Featured Research

from universities, journals, and other organizations

Exposure to both traffic, indoor pollutants puts some kids at higher risk for asthma later

Date:
November 27, 2009
Source:
University of Cincinnati Academic Health Center
Summary:
New research presents strong evidence that the "synergistic" effect of early-life exposure to both outdoor traffic-related pollution and indoor endotoxin causes more harm to developing lungs than one or the other exposure alone.

New research presents strong evidence that the "synergistic" effect of early-life exposure to both outdoor traffic-related pollution and indoor endotoxin causes more harm to developing lungs than one or the other exposure alone.

Environmental health scientists at the University of Cincinnati (UC) College of Medicine have shown that children exposed to both high levels of traffic-related particles and indoor endotoxin during early life are six times more likely to experience persistent wheezing than children exposed to low levels of traffic and indoor-related pollutants.

They report their findings in the Dec. 1, 2009, edition of the American Journal of Respiratory and Critical Care Medicine. This is believed to be the first study to look at the combined effects of traffic-related exposures and sampled endotoxin in children during infancy as an indicator of asthma later in life. Endotoxin, a component of bacteria thought to trigger an immune response in humans, was measured from dust samples collected prior to age 1.

Based on a long-term study of children deemed at high risk for allergies later in life, UC environmental health researchers have found that 36 percent of the children studied who were exposed to high levels of both traffic-related pollution and indoor endotoxin demonstrated persistent wheezing at age 3, an early warning sign of asthma and other pulmonary conditions. Only 11 percent of children exposed to low levels of both indoor and outdoor allergens experienced wheezing; 18 percent of children exposed to low levels of indoor endotoxin and high levels of traffic-related particles experienced persistent wheezing. Endotoxin exposure alone appeared to have little effect.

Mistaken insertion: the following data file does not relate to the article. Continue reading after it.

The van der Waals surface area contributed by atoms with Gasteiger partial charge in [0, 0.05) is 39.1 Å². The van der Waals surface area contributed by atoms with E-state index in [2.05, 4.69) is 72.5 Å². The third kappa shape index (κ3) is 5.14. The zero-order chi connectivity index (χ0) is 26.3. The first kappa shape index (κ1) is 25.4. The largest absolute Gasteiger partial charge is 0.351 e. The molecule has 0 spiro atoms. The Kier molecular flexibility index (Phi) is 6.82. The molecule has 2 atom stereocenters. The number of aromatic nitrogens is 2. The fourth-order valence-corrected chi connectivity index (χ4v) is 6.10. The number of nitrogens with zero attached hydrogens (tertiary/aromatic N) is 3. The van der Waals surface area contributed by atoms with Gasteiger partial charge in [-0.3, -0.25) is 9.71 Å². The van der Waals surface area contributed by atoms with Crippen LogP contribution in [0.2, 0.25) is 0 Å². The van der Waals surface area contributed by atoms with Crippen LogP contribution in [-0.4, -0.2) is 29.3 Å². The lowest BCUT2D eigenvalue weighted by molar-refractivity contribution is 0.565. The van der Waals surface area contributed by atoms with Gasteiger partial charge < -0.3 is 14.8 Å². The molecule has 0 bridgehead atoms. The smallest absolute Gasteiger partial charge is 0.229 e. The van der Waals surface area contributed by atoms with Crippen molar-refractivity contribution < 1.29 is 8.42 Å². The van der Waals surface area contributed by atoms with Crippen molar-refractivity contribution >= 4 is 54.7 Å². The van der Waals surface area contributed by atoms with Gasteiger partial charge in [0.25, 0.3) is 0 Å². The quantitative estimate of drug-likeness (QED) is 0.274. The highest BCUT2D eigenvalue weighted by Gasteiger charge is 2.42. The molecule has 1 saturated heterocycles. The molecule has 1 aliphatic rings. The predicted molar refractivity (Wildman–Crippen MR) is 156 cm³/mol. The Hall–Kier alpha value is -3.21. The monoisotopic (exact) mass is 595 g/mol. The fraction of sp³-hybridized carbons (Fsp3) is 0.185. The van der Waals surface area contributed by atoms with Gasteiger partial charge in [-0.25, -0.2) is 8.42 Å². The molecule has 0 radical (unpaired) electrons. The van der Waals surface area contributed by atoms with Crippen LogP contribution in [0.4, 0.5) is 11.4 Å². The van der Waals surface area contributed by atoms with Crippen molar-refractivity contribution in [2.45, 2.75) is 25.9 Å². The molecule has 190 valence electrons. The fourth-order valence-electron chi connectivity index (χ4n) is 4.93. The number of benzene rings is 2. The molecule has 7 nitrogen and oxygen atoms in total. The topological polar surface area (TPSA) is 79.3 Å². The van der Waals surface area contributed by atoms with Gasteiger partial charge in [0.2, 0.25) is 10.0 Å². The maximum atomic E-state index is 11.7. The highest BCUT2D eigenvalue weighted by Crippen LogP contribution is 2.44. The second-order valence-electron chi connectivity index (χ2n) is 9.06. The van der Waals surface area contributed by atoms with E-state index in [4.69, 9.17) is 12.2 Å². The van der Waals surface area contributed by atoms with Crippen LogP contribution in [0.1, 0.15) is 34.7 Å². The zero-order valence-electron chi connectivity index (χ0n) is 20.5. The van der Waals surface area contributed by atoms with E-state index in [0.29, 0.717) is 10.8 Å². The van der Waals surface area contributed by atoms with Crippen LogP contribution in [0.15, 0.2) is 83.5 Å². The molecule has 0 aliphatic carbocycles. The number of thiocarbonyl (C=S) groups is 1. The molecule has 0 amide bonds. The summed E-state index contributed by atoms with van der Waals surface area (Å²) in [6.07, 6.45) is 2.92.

"There is a clear synergistic effect from co-exposure to traffic-related particles and endotoxin above and beyond what you would see with a single exposure that can be connected to persistent wheezing by age 3," explains Patrick Ryan, PhD, lead author of the study and a research assistant professor of environmental health at UC."These two exposure sources -- when simultaneously present at high levels -- appear to work together to negatively impact the health of young children with developing lungs."

To conduct this study, Ryan and his colleagues utilized land-use regression modeling to calculate study participants' exposures to traffic-related particles, such as diesel exhaust. The model was designed to capture exposures at locations where the child spent more than eight hours a week between birth and age 3; for example, in their homes or at day care.

"Traffic-related particles and endotoxin both seem to trigger an inflammatory response in the children monitored in this study. When put together, that effect is amplified to have a greater impact on the body's response," adds Ryan. "The earlier in life this type of exposure occurs, the more impact it may have long term. Lung development occurs in children up through age 18 or 20. Exposure earlier in life to both endotoxin and traffic will have a greater impact on developing lungs compared to adults whose lungs are already developed."

This research is part of the Cincinnati Childhood Allergy and Air Pollution Study, a long-term epidemiological study examining the effects of traffic particulates on childhood respiratory health and allergy development. Funded by the National Institute of Environmental Health Sciences, the study began in 2001 and is led by Grace LeMasters, PhD, of the UC Department of Environmental Health. Study participants were chosen based on family history and residence's proximity to a major road.